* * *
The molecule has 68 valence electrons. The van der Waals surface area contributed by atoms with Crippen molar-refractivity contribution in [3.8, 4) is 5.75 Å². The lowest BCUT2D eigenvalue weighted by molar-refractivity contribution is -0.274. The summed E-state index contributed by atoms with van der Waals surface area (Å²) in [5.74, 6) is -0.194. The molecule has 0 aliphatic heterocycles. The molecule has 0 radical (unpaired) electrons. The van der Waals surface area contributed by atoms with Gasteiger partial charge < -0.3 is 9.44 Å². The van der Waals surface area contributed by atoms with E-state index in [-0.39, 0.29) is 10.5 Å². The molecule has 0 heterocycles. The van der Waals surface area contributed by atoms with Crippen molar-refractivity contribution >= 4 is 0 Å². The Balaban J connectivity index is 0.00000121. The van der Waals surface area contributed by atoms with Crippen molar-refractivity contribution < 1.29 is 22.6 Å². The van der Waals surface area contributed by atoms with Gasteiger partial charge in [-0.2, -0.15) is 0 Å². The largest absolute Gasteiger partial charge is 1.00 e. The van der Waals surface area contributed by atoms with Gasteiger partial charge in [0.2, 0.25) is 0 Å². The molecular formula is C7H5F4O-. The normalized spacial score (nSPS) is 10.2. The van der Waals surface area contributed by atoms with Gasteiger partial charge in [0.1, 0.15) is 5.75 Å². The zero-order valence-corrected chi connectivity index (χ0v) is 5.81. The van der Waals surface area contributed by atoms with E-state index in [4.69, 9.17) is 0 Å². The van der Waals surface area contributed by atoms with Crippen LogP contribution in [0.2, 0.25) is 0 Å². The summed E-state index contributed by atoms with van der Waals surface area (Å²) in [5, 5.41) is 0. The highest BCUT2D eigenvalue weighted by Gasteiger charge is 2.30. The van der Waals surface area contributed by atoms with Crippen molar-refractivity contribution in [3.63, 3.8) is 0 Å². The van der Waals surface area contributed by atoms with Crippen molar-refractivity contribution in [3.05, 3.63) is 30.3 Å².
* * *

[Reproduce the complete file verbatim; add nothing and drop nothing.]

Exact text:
The molecule has 68 valence electrons. The van der Waals surface area contributed by atoms with Crippen molar-refractivity contribution in [3.8, 4) is 5.75 Å². The lowest BCUT2D eigenvalue weighted by molar-refractivity contribution is -0.274. The summed E-state index contributed by atoms with van der Waals surface area (Å²) in [5.74, 6) is -0.194. The molecule has 0 aliphatic heterocycles. The molecule has 0 radical (unpaired) electrons. The van der Waals surface area contributed by atoms with Gasteiger partial charge < -0.3 is 9.44 Å². The van der Waals surface area contributed by atoms with E-state index in [-0.39, 0.29) is 10.5 Å². The molecule has 0 heterocycles. The van der Waals surface area contributed by atoms with Crippen molar-refractivity contribution >= 4 is 0 Å². The Balaban J connectivity index is 0.00000121. The van der Waals surface area contributed by atoms with Crippen molar-refractivity contribution < 1.29 is 22.6 Å². The van der Waals surface area contributed by atoms with Gasteiger partial charge in [-0.2, -0.15) is 0 Å². The largest absolute Gasteiger partial charge is 1.00 e. The van der Waals surface area contributed by atoms with Gasteiger partial charge in [0.2, 0.25) is 0 Å². The molecular formula is C7H5F4O-. The normalized spacial score (nSPS) is 10.2. The van der Waals surface area contributed by atoms with Gasteiger partial charge in [0.1, 0.15) is 5.75 Å². The zero-order valence-corrected chi connectivity index (χ0v) is 5.81. The van der Waals surface area contributed by atoms with E-state index in [4.69, 9.17) is 0 Å². The van der Waals surface area contributed by atoms with Crippen LogP contribution in [0.2, 0.25) is 0 Å². The summed E-state index contributed by atoms with van der Waals surface area (Å²) in [5, 5.41) is 0. The highest BCUT2D eigenvalue weighted by Gasteiger charge is 2.30. The van der Waals surface area contributed by atoms with Crippen molar-refractivity contribution in [3.63, 3.8) is 0 Å². The van der Waals surface area contributed by atoms with Crippen molar-refractivity contribution in [3.05, 3.63) is 30.3 Å².